64. Get copies of school menus in advance to discuss lunch choices.

65. Get your kids involved in creating and preparing their daily lunch menus.

66. Buy reusable sports bottles to increase their water consumption during the day.

67. Keep a small emergency allowance in your kids' bags, just in case.

68. Organize lunch ingredients in one part of the fridge so you can make fast lunches.

69. Purchase lunch boxes or reusable bags to help save the environment.

70. Make a week's worth of sandwiches on Sunday, wrap in tin foil, and freeze. Unthaw them the night before.

71. Use sticky notes to flag important items that kids should pay attention to.

72. Plan supervised study dates when kids work together on projects or homework.

73. Have a backup transportation mode planned in case your kids miss the bus.

74. Set your clocks forward 10 minutes. This makes it easier to be on time.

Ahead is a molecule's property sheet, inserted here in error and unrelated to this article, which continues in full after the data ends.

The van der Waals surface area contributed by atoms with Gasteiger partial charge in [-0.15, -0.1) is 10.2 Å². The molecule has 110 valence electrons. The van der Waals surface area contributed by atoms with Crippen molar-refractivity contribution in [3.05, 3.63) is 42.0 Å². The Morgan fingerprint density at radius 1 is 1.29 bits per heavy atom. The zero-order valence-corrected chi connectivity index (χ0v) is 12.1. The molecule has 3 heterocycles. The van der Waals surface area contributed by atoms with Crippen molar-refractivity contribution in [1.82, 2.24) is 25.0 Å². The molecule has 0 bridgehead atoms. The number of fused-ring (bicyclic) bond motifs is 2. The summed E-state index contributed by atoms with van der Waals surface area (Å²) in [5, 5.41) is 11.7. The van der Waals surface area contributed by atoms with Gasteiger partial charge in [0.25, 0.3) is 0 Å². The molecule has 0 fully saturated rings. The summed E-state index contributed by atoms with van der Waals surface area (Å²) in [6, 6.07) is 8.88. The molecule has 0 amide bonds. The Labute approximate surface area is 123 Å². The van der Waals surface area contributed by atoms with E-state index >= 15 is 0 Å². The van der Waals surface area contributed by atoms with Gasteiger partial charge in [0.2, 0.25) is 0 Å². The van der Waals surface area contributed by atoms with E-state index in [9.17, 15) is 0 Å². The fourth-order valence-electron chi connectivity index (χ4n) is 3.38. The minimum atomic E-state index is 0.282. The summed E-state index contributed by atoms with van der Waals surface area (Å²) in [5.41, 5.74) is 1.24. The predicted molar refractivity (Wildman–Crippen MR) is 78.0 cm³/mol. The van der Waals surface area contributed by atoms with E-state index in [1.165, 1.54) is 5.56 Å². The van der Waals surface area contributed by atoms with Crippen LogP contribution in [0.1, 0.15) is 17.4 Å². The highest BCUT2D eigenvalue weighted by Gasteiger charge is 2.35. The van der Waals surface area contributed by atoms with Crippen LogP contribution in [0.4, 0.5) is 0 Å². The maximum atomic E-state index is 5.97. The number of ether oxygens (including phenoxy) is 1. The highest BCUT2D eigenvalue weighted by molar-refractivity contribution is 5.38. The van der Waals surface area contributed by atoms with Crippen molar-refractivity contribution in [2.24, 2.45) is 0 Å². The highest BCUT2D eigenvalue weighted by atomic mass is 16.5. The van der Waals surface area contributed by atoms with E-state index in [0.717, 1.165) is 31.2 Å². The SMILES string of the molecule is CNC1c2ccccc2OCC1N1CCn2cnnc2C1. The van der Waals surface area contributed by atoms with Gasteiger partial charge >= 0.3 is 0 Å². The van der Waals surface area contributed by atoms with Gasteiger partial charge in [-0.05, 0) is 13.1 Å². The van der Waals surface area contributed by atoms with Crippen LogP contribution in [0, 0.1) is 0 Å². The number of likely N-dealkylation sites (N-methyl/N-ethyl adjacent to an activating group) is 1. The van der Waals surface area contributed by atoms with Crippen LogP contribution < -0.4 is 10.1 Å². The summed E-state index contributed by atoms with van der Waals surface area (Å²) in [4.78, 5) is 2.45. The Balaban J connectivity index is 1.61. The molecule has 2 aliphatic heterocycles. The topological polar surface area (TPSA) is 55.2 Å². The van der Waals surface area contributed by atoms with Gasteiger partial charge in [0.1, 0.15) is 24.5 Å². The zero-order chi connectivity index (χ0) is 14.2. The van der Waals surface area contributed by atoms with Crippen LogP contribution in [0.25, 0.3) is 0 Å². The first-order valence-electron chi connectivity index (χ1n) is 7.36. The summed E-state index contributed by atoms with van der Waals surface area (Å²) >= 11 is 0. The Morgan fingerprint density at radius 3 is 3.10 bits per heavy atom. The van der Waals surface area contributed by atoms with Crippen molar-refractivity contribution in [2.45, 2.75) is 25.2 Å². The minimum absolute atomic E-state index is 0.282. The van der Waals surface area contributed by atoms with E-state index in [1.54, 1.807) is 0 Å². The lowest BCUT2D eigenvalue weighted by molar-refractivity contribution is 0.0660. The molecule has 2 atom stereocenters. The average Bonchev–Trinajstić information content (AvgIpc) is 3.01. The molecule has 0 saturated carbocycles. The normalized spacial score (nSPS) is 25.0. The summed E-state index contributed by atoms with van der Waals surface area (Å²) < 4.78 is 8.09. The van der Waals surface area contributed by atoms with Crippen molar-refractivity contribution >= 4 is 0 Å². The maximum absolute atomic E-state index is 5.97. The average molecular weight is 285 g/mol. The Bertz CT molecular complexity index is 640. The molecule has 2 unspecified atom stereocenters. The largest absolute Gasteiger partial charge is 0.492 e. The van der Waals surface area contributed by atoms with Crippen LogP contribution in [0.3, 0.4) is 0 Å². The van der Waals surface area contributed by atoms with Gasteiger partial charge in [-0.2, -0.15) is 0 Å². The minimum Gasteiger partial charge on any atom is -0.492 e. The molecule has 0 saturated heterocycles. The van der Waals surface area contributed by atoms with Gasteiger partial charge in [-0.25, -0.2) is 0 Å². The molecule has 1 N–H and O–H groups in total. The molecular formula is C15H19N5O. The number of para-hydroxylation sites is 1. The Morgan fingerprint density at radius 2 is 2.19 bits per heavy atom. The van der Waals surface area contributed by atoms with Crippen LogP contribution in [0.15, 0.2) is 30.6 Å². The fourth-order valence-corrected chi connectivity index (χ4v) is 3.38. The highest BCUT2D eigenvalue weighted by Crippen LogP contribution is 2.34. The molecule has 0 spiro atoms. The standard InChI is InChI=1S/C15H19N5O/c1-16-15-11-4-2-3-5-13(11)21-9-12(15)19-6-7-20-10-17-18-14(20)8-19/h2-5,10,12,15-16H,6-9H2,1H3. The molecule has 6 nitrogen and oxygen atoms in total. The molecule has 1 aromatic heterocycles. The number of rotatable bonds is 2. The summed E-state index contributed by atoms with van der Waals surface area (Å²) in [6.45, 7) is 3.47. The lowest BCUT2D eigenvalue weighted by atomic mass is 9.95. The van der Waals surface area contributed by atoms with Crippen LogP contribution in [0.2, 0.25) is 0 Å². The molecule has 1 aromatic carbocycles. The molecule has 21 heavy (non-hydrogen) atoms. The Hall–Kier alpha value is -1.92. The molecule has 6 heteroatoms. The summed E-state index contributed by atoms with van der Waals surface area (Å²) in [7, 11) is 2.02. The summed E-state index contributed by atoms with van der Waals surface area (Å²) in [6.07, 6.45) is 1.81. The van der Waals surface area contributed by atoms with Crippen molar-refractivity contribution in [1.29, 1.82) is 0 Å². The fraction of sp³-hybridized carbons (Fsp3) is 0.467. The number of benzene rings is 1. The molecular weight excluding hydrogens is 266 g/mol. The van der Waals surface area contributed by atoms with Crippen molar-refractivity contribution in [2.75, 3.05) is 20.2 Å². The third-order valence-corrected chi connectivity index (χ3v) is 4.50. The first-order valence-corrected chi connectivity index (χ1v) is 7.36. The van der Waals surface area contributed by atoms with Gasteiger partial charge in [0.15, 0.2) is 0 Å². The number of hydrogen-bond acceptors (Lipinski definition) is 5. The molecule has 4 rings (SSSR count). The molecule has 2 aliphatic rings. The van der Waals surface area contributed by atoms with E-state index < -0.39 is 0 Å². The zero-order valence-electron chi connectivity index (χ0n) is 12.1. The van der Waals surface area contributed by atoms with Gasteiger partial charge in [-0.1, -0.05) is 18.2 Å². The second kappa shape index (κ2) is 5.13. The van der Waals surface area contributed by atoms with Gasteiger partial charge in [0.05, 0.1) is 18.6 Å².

75. Schedule blocks of time to check in with each child to see how things are going.

76. Hire a housekeeper to help with cleaning and crossing things off your to-do lists.

77. Schedule at least one 30-minute block in your calendar each day for self-care.

78. Create a rewards system for when kids meet goals, like helping around the house.

79. Shop for school supplies and clothes early. Avoid the rush.

80. Use positive phrasing, such as, "You can go outside after your homework is done," rather than, "You're not going outside until this is finished."

81. Make sure your kids (and you!) have an effective wakeup alarm that works for them.

82. Set an alarm or notification 30 minutes before bedtime.

83. Remove things like mobile devices from kids' bedrooms to focus them on sleeping.

84. Use night lights, white sound machines and fans for kids who can't get to sleep.

85. Keep a single, easy-access file for vaccination records and other important papers.

86. Set up the breakfast table before you go to bed.

87. Map out a bathroom schedule to avoid family fights for bathroom time.

88. Replace old backpacks with ones that are sturdy, ergonomic and kid-friendly.

89. Keep a running list of supplies, clothing and food that need to be bought each week.

90. Use a see-and-store toy rack to make it easier for kids to stay organized.